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Notes for the week of March 22.

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  • Mar22

    1. 1. potential and future generations I felt that Singer's chapter on the environment was quite unfounded. First of all, his theory has been based upon interests and the fact that humans, "persons" and animals have them, and now he seems to be trying to get around that limitation. Secondy, he claims that "such an ethic fosters consideration for the interests of all sentient creatures, including subsequent generations stretching into the far future", but he has established in previous chapters that the potential persons argument is problematic. I recognize that we are (almost) entirely certain that there will be future generations and therefore there will be sentient creatures in the future who will suffer because of our decisions, but they are still "potential" people. Why Singer is allowing the potential people argument to count now when he wouldn't allow it earlier? Singer really just seems determined to protect the environment (which is a great thing), but he doesn't seem to have legitimate grounds under his theory to defend it.
    2. 2. Wolf and Singer Student: My pmail is in response to Susan Wolf's "Moral Saints". I find her view on moral obligation very interesting, and I find myself agreeing with her view as a whole. But if she is correct, then many moral theories, including Singer's preference utilitarianism, are only fully applicable to those who she defines as moral saints, or those who are only fully fulfilled by dedicating their lives to improving the lives of others. This means that we would need new moral theories, or provisions that define the difference between a bad person and a good person. I consider myself a good person because I care about others and not hurting people's feelings, but I by no means feel morally obligated to dedicate my life and all my earnings to the third world. DrC: I am interested in the idea that common-sense morality can be viewed as a system of prima facie rights and duties in W.D. Ross’s sense. This would be a theory that corresponds more closely to your intuitions than does Singer’s. You have a prima facie duty to help the poor, but this duty must survive competition from other duties.
    3. 3. death and the self  Student: Today's conversation about the contrast between Thomas Nagel's view of death and the symbolic utility view of death got me thinking about lab animals.  Could one say that the symbolic utility view of death could justify the deaths of lab animals?  It seems to me that by being held in cages, without any freedoms would be analogous to being "trapped" in an old age body, in which ones expected utility or say ability to take long walks is prevented.  If the self of these animals has "shrunk"  then one could say that their death isn't so bad.  One may be able to argue against this idea for mice or pigs, but the examples of chimpanzee's and apes cognitive abilities seems to put them in this category to me.  Of course a chimpanzee wouldn't be in such a situation without human intervention so this complicates the situation from that of old age, but is this premise correct or am I misunderstanding this topic? DrC: I think you have it right. Of course, reversible shrinkage is different from the irreversible kind (old age). The `contours of the self’ view is meant to be a middle way between Nagel’s view and the classical stoic view.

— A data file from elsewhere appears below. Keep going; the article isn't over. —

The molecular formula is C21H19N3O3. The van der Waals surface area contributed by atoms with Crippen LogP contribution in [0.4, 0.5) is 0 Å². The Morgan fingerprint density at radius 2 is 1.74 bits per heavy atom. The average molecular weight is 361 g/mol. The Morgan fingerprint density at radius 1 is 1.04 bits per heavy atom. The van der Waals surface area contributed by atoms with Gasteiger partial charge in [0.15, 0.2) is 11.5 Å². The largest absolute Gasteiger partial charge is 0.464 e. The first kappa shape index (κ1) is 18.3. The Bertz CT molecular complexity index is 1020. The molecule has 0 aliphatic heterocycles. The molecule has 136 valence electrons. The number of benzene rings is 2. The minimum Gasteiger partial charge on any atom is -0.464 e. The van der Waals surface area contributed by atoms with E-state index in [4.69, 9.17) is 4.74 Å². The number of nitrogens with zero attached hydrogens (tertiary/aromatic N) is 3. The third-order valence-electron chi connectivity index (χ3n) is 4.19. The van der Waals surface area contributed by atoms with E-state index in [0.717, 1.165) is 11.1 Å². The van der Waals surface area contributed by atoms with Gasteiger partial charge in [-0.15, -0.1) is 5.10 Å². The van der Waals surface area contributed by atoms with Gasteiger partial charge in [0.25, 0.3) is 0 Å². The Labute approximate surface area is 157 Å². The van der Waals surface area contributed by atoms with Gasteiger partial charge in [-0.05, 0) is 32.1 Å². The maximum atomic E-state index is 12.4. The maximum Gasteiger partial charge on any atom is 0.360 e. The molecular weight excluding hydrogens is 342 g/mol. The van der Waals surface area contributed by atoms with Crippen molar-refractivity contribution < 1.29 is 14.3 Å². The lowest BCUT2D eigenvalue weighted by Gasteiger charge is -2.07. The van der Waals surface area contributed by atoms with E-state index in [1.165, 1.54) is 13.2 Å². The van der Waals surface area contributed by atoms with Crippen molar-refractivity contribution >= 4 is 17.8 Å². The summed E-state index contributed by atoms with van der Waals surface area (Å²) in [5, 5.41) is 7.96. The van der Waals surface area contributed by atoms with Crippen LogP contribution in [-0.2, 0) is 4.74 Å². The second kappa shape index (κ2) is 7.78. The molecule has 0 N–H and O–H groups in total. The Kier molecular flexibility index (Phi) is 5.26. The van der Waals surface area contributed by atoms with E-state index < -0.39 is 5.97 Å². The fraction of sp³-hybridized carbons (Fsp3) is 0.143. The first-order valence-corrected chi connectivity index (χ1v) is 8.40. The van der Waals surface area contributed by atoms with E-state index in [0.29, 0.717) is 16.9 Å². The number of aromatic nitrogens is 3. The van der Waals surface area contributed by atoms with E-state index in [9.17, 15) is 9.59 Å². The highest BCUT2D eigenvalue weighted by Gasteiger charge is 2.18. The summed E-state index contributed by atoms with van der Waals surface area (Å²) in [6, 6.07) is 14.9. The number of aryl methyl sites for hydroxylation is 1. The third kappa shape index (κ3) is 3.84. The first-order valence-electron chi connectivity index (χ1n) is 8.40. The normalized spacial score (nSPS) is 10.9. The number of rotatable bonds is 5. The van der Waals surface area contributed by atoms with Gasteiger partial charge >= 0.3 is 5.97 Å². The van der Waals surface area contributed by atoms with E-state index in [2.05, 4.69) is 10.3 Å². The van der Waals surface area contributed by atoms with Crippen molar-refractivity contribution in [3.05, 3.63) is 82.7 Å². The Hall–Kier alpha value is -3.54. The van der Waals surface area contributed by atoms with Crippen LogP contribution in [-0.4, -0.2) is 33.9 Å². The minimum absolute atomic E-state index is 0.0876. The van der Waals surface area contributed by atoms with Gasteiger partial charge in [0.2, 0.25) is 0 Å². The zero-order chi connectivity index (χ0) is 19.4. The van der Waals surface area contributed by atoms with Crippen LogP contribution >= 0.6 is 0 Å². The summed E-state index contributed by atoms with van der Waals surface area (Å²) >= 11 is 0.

4. 4. philosophy and temperament I was just wondering whether a person is ever justified in selecting a moral theory based on personal preferences, rather than its philosophical merits (internal consistency, wide application, etc) ie. I like animals, therefore I would assume a view that doesn't discriminate against them. If one can be justified to subscribe to moral theories based on their individual preferences, I think it would make morality more personal, more like a way of life. Wouldn't it be more 'natural' if morality were like that? You might take a look at William James’s little book, Pragmatism, where he argues that every philosophy is an expression of personal temperament.